By Karen Cioffi
It’s always interesting how writers find ideas when writing a fiction story. Some may simply come up with an idea, others may see something that triggers a story, and sometimes a story is handed to a writer.
I had never thought of rewriting a folktale until being given a rough outline of an ancient Chinese tale, Taoist Master of the Lao Mountain. This was the inception of middle-grade, fantasy adventure Walking Through Walls.
It was June of 2008, and I belonged to a writing critique group along with a Chinese nonfiction writer who had a basic outline of an ancient Chinese tale that he wanted to pass along to a fiction writer. Since writing a fiction story wasn’t his cup of tea, he gave me the outline.
After reading the outline, I loved the lessons it could bring to children. Folktales come from all over the world and usually provide morale messages geared toward doing right, rather than wrong. These tales are a wonderful way to teach children through an engaging and entertaining story.
Since the tale, as with many ancient tales, involved an adult as the protagonist the first step needed was to rewrite it for today’s children’s market, meaning it needed a child protagonist. Wanting to stay as close to the original tale, I used some of its flavor, descriptions, and names. That’s how the main character’s name, Wang, was chosen.
Along with keeping the story’s flavor, I wanted it to be engaging for today’s child, so I came up with new characters, the dragon, enhanced storyline and plot, and so on.
Having an outline to guide me was a great help; it offered a general direction, like an arrow pointing North. So, as I began to rewrite the tale it was able to take on a life of its own, while still heading North. And, to ensure the story kept its flavor, I made sure to include bits of the original story to keep it as close to the tale’s outline as possible.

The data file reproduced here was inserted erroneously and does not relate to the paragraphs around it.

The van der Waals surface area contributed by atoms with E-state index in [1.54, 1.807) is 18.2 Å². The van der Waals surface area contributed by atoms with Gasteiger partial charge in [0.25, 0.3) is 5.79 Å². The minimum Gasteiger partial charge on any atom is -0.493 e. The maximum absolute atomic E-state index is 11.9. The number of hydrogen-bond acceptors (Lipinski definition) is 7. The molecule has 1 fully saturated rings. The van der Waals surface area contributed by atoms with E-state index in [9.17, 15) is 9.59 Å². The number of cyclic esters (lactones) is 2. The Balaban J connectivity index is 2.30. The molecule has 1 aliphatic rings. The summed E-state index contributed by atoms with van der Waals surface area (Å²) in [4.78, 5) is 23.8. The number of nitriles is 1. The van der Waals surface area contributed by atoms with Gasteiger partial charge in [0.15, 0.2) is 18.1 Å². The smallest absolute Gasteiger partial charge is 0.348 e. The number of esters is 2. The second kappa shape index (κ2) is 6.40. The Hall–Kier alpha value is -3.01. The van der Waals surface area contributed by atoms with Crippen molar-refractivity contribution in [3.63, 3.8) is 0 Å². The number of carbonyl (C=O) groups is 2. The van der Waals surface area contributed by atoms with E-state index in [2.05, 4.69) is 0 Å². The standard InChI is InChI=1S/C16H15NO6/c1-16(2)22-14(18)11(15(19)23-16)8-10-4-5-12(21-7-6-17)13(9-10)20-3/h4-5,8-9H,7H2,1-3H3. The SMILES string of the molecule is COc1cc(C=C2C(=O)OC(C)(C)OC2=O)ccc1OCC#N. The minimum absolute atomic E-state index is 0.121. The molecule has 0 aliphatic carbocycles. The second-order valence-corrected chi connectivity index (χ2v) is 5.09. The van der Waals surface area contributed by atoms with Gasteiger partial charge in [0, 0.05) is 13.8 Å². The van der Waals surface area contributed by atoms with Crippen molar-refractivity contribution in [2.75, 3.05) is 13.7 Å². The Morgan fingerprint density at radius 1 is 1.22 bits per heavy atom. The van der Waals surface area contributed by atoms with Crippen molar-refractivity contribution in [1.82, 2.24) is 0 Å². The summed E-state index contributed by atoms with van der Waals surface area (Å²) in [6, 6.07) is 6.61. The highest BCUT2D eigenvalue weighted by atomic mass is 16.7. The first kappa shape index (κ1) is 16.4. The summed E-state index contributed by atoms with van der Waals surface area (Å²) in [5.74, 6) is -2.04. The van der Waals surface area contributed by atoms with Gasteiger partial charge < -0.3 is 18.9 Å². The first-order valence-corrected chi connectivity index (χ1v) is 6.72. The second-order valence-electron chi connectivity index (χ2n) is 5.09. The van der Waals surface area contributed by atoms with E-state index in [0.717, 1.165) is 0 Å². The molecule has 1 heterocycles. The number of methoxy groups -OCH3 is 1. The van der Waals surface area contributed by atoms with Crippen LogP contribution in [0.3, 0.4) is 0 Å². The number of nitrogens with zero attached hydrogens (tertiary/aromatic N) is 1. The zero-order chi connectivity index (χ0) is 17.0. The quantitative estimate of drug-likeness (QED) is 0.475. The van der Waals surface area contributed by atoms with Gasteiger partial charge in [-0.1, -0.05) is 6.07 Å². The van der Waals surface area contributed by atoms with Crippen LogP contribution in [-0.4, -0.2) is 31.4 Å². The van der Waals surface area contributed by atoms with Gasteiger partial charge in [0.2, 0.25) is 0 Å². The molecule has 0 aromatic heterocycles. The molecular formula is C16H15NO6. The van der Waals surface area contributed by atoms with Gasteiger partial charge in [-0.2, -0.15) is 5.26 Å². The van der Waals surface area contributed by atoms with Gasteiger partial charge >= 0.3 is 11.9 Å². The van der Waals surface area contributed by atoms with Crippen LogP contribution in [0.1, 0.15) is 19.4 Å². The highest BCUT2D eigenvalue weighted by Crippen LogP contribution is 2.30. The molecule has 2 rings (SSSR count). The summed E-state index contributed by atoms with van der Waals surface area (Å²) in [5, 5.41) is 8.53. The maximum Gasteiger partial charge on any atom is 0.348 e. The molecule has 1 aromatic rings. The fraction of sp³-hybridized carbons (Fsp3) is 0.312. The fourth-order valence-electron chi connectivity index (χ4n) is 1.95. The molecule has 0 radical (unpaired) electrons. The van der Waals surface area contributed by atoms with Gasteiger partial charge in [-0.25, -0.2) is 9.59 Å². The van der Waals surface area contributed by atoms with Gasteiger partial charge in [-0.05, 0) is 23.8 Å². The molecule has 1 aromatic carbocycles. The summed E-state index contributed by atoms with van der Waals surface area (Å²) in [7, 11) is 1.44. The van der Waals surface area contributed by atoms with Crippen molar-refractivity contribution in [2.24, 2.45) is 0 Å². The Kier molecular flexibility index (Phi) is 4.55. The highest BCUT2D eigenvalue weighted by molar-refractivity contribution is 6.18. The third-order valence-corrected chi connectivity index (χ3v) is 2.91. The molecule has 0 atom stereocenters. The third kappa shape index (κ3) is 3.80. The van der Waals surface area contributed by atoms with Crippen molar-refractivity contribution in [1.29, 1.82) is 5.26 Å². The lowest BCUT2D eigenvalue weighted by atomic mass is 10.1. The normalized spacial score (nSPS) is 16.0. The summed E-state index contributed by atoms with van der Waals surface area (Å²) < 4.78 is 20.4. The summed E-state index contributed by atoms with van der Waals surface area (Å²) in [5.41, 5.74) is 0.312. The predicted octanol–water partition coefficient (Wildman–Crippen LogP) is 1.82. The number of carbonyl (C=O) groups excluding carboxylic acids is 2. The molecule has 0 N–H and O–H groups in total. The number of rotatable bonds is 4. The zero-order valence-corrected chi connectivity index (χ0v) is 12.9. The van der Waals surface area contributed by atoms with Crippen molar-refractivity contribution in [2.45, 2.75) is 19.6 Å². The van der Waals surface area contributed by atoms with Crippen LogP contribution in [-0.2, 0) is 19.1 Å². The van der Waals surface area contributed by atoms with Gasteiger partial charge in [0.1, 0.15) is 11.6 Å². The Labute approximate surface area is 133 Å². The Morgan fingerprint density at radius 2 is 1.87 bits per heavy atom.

Working on the story, I knew it needed to take place in ancient China, so decided to use the 16th century as the backdrop for the story. To add an element of realism to the story, I researched ancient China, including foods, flowers, dwellings, and clothing. I also contacted the Chinese writer who gave me the outline for some additional cultural information.
I worked on the story for well over a year, revising it, having it critiqued numerous times, revising it some more, and even had it professionally edited before beginning to send it out for submissions. Fortunately for me, the timing coincided with the 2009 Muse Online Writers Conference and I signed up to have a pitch with 4RV Publishing. As nervous as I was, the pitch went well and the manuscript was accepted.
For the next year, it was more revisions, tweaking, additional elements to the story, and editing to make the middle-grade, fantasy adventure, Walking Through Walls, better than before.
Then, the story was ready for a cover illustration. Aidana WillowRaven was assigned to my book and although the dragon in my original manuscript was described as “a shimmering golden dragon,” Aidana ‘felt’ the flavor of the story pointed to a more oriental type dragon. We went back and forth a bit about the dragon’s size and shape, but Aidana’s vision of what the dragon should look like was perfect.
Now, the description of the ‘golden dragon’ in the story needed to be corrected. So, I changed the text to read, “Suddenly a magnificent dragon with shimmering red and silver scales appeared.” Done. The description of the dragon and the cover matched; we were ready to move forward.
Next came the interior design formatting, which includes the text. After blocking the text it was determined another six pages was needed to make the spine wide enough. So, I had to come up with more content.
As the story was complete, to fill the page count I came up with an Author’s Note page, four pages of Reading Comprehension, an Activities Page, and after more research, eight pages of information on the Ming Dynasty time period and the Chinese dragon.
Finally, Walking Through Walls, a middle-grade fantasy adventure was published and won The Children’s Literary Classics 2012 Silver Award.
Writing a fiction story from its inception to publication can take many paths; this is the path Walking Through Walls took.
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